Dark Souls 3
Dark Souls 3 is my recommended pick for first-time Souls players. It’s the most streamlined and polished of the titles, even if it doesn’t conjure up the same mystique as some other games in the series. While it contains some of the most difficult and challenging encounters in the series in the DLC, the standard game has more of a traditional difficulty ramp instead of some of the frontloaded brutality found in the others. What does this mean? It means you’ll still be swimming in the deep end, but you’ll have time to get your toes wet first. Dark Souls 3 has a ton of excellent content, and the DLC contains some of the most exciting and intense battles available in games today, including the inimitable Sister Friede and Darkeater Midir.
Dark Souls 2
Dark Souls 2 is one of the more divisive titles in the franchise, but its bold additions and experiments are a blast. The use of bonfire ascetics to let players replay areas on NG+ without completely finishing a run, power-stancing, and an absolutely vast array of bosses and locales make it stand out. There’s no arguing that the adaptability and agility effect on rolling and invincibility frames wasn’t a great change, so if you plan to play, I suggest putting points in these stats early to get a “traditional” roll that feels like normal. I also don’t particularly care that having a molten castle above a swamp windmill breaks some kind of immersion – this is a fantasy world, and while I admire the interconnectivity that is often heralded in the series, it’s not a dealbreaker of any kind. Dark Souls 2 also has some of the best bosses in its DLC, including the notable duel with Sir Alonne, Fume Knight, and more. If you have been putting off Dark Souls 2 because it’s seen as the black sheep of the Souls family, don’t. It’s really, really great.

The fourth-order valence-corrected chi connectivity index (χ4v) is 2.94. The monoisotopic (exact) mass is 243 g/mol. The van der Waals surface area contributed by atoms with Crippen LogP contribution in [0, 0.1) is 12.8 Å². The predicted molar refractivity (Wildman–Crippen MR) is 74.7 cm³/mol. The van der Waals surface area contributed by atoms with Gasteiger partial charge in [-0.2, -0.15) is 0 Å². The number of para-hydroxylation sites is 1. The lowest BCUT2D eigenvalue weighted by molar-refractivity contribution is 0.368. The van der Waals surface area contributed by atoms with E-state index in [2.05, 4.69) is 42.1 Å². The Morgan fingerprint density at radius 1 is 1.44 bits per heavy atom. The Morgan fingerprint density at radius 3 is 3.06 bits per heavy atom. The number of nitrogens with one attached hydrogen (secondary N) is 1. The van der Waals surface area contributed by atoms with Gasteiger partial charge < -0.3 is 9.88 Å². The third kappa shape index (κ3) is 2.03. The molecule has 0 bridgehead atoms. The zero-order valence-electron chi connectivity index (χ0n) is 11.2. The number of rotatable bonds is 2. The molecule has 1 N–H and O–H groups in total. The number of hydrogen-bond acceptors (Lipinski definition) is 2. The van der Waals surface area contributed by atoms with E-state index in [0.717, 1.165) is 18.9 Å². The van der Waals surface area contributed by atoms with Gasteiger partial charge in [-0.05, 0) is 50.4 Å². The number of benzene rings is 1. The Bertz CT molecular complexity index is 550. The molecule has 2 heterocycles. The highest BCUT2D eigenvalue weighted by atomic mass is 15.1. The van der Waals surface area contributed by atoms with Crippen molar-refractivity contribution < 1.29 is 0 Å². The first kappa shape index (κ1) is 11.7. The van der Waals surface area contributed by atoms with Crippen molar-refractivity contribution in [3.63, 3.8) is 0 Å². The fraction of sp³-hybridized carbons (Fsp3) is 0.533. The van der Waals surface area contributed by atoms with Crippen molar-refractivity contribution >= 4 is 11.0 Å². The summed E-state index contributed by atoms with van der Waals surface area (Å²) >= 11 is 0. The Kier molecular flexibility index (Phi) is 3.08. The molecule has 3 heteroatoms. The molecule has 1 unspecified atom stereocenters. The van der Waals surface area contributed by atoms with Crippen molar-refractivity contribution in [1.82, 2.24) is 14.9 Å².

It’s rare that every aspect of a game syncs up like a singular mastercraft work of art. Bloodborne is one of those games. Atmosphere, gameplay, music, art, and sound come together as a singular entity of classic Victorian horror giving way to cosmic terrors. Bloodborne’s slight deviations from the Souls formula encourage unbridled aggression, ramping up the tension for its incredible battles and rides through hellish landscapes. While we’re all hoping that we’ll get to play Bloodborne on other platforms and in 60 FPS someday, the core game and associated DLC is one of the best games you can play today. From snake-filled forests where your eyes deceive you with every shadow to nightmares and dreamscapes, Bloodborne serves up a buffet of horror and whimsy in one fell stroke.